Sunday, June 19, 2011

2010 Printhie Mountain Range Pinot Gris

I’ve been under the weather this weekend and had to postpone a big tasting I had planned with a few buddies yesterday. But before I succumbed to the horrendous man-flu that cut me down so savagely in my tracks, I snuck this wine in. Here’s a brief note on it.

I don’t usually read anything on the wines I’m tasting so I’m not distracted or influenced by others. Nor do I read the back labels, so I don’t even know the wine handling usually. I went in blind on this one. Pinot gris is a tough ask on wine-tasters – my partner likes them, and when quizzed she says ‘because they don’t have much taste’. Hardly a recommendation I know, but sometimes you just want a simple white wine and not have to think too hard about it. That’s pinot gris. So, although I was expecting the usual non-descript pinot gris style, I was pleasantly surprised to find much more.

Lovely aromatics of rose petal and sherbet, some green apple and nashi pear. There were some herbal qualities too, in a nice way – imagine rubbing a fresh bay leaf between your fingers before smelling them. Also liked the orange rind-iness. And the honeyed lime.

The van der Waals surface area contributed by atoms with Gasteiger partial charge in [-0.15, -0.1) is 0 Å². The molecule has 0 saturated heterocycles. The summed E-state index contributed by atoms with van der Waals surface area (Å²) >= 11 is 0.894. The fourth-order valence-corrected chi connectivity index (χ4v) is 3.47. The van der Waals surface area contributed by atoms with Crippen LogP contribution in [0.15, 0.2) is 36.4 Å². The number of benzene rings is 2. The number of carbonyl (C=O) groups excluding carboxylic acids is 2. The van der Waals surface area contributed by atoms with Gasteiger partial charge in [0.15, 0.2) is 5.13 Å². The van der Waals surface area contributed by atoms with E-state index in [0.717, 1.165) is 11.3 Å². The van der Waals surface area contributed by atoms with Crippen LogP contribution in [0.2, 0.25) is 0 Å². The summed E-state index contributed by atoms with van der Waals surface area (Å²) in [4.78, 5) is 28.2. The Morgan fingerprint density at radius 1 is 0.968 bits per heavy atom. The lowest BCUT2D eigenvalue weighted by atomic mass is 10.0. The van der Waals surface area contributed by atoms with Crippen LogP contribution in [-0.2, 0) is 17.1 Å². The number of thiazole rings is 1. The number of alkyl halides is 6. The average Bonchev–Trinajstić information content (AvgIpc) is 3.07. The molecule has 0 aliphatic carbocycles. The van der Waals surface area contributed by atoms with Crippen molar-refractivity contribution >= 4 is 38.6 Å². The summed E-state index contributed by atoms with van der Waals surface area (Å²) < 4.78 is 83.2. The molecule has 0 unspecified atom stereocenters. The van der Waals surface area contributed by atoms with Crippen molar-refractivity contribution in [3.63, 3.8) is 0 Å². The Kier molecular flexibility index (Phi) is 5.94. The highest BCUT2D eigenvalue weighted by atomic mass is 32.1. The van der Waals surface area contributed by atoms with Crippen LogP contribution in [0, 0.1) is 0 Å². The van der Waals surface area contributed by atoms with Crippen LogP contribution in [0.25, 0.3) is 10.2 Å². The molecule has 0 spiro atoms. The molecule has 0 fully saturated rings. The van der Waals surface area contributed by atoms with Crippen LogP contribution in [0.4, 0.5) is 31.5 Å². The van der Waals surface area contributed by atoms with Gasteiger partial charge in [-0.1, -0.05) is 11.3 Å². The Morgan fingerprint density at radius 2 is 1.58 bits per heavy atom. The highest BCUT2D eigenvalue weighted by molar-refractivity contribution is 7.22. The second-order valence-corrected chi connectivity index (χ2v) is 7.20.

Taste-wise I picked out some limey citrus flavours and some marzipan, but the remainder fitted into the floral/spice spectrum: sandalwood, musk, rosewater – and ending with ripe stone fruits: peach, nectarine. There’s a creaminess and layering on the palate too which led me to suspect some barrel work. It’s very well-handled – there, but not there – if you know what I mean.

This is probably the most enjoyable pinot gris I’ve had in many a moon. Quite pleased with my tasting efforts too, as my notes uncannily reflect what the Printhie dudes wrote on their back-label – an unusual occurrence. But it's the booze that matters, and this is good booze.
Value: Very good value at $17.
Tasted: June 2011
Closure: Screwcap

Producer: Printhie Wines – – owned by The Swift family.
Region: Orange, NSW – the NSW central tablelands east of Sydney – a wine region of high-ish elevation.
Vintage: A difficult vintage with yields down across the board for many – although some excellent quality prevailed.

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